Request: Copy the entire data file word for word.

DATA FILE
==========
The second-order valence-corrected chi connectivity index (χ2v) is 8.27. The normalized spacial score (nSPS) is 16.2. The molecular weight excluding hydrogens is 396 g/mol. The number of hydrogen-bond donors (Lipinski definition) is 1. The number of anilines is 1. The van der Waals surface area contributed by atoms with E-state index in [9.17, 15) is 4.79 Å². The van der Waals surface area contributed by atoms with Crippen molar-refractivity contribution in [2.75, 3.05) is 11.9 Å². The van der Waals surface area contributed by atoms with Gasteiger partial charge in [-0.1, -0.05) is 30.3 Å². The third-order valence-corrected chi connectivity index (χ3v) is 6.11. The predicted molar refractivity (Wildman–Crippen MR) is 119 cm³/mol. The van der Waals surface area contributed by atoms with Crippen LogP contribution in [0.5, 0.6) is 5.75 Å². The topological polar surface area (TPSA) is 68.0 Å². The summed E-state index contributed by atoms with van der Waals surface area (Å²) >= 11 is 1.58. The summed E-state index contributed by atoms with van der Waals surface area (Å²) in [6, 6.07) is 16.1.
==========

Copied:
The second-order valence-corrected chi connectivity index (χ2v) is 8.27. The normalized spacial score (nSPS) is 16.2. The molecular weight excluding hydrogens is 396 g/mol. The number of hydrogen-bond donors (Lipinski definition) is 1. The number of anilines is 1. The van der Waals surface area contributed by atoms with E-state index in [9.17, 15) is 4.79 Å². The van der Waals surface area contributed by atoms with Crippen molar-refractivity contribution in [2.75, 3.05) is 11.9 Å². The van der Waals surface area contributed by atoms with Gasteiger partial charge in [-0.1, -0.05) is 30.3 Å². The third-order valence-corrected chi connectivity index (χ3v) is 6.11. The predicted molar refractivity (Wildman–Crippen MR) is 119 cm³/mol. The van der Waals surface area contributed by atoms with Crippen LogP contribution in [0.5, 0.6) is 5.75 Å². The topological polar surface area (TPSA) is 68.0 Å². The summed E-state index contributed by atoms with van der Waals surface area (Å²) >= 11 is 1.58. The summed E-state index contributed by atoms with van der Waals surface area (Å²) in [6, 6.07) is 16.1.